From my understanding, Lonergan's funtional speciality of interpretation, when applied to film, seems to be to determine what meaning the writer, director etc. intended the film to convey and then to consider the meaning I saw in it.

For the film Honey, it appears that the writer's intended meaning is to show that success doesn't always look like fame and fortune in the traditional sense. Rather, in the case of the main character Honey, success is being able to do what she really loves - which is to teach dance to the youth of the rough neighbourhood in which she lives.

In this case, the meaning I saw in the movie is the same as that of the writer. I think this may be largely due to the fact that I live in the same culture and share a similar context to that of the writer - being that I am living in the Western culture in the twenty-first century.

Not really one paragraph but there you go... :)

Kasie Carpenter

My review of 'Save the Last Dance':

Set in America and just into the new millenium, amongst other issues that are confronted, the writer/director mainly brings to surface the unfortunate issues still being dealt with in the social and worth of African-Americans. Although, on political paper, the government encourages equality, the mindsets of certain people continue to create tension between the societies. This is made evident in the film as a 'white' girl enters into a community where she is the rarity. The tension is greatly displayed where she receives suggestive attitude towards her race via her affiliation when no attitude of superiority or distinctiveness is given by her character.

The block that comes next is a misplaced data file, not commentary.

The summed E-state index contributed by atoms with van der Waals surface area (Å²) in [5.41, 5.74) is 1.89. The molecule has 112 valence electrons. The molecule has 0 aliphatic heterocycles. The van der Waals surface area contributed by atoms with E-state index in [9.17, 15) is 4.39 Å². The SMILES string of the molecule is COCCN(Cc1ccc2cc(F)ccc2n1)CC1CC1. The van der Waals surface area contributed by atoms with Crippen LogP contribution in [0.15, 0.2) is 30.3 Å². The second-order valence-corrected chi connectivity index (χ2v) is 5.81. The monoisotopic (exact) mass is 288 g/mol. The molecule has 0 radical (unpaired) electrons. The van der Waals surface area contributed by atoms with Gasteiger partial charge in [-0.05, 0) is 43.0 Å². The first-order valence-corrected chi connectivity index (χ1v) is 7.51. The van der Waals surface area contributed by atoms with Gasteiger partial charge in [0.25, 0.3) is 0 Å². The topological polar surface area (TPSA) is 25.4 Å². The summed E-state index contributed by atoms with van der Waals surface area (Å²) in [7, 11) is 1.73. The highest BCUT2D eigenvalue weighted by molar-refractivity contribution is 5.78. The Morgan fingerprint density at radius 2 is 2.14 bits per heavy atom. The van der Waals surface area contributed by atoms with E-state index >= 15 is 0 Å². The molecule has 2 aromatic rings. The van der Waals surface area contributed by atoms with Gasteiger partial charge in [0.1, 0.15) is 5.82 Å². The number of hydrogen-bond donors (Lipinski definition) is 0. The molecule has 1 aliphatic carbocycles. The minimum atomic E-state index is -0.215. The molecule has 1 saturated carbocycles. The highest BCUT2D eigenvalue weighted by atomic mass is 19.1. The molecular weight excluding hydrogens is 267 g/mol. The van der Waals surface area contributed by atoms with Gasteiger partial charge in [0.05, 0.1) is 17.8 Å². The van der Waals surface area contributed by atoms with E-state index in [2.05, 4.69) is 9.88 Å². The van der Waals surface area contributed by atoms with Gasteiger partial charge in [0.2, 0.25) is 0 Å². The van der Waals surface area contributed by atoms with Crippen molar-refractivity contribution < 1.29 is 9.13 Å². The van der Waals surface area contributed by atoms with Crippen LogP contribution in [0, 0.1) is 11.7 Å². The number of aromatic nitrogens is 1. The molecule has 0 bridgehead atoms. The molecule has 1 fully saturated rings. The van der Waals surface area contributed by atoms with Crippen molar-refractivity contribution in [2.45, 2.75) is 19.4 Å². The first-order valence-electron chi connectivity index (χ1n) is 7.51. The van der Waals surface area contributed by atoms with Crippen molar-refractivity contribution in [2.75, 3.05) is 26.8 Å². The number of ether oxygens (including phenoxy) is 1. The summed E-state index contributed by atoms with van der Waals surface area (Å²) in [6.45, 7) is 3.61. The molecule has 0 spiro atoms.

I find the writer/director approaches and communicates this central issue clearly, expressing messages with resolving responses and perspectives that will, hopefully, cause change in the attitudes of societies that continue to discriminate against race. This message is most effectively and enjoyably communicated through the use of music, with a contemporary setting that is attractive to most of High School to yong adults in age.

THe film educates me more on the differences of culture and how different societies are dealing with race and discrimination.

Matthew Lowe

Here are some of my interpretations regarding The Shawshank Redemption, which is about an innocent man sent to prison for the murder of his wife and her lover.
1. We learn a lot about ourselves, our character, during the tough times, the prisons of our life.
2. Is prison a place of reformation or a place where one looses them self? The theme of becoming 'institutionalised' is addressed.
3. How we perceive the world affects those around us. Andy, although innocent, chose not to allow his circumstance to dictate his outlook on life.
4. Perseverance is a powerful concept that can have a wonderful payoff. The ending is a tribute to one mans perseverance. It is not how we run the race, it is how we finish it.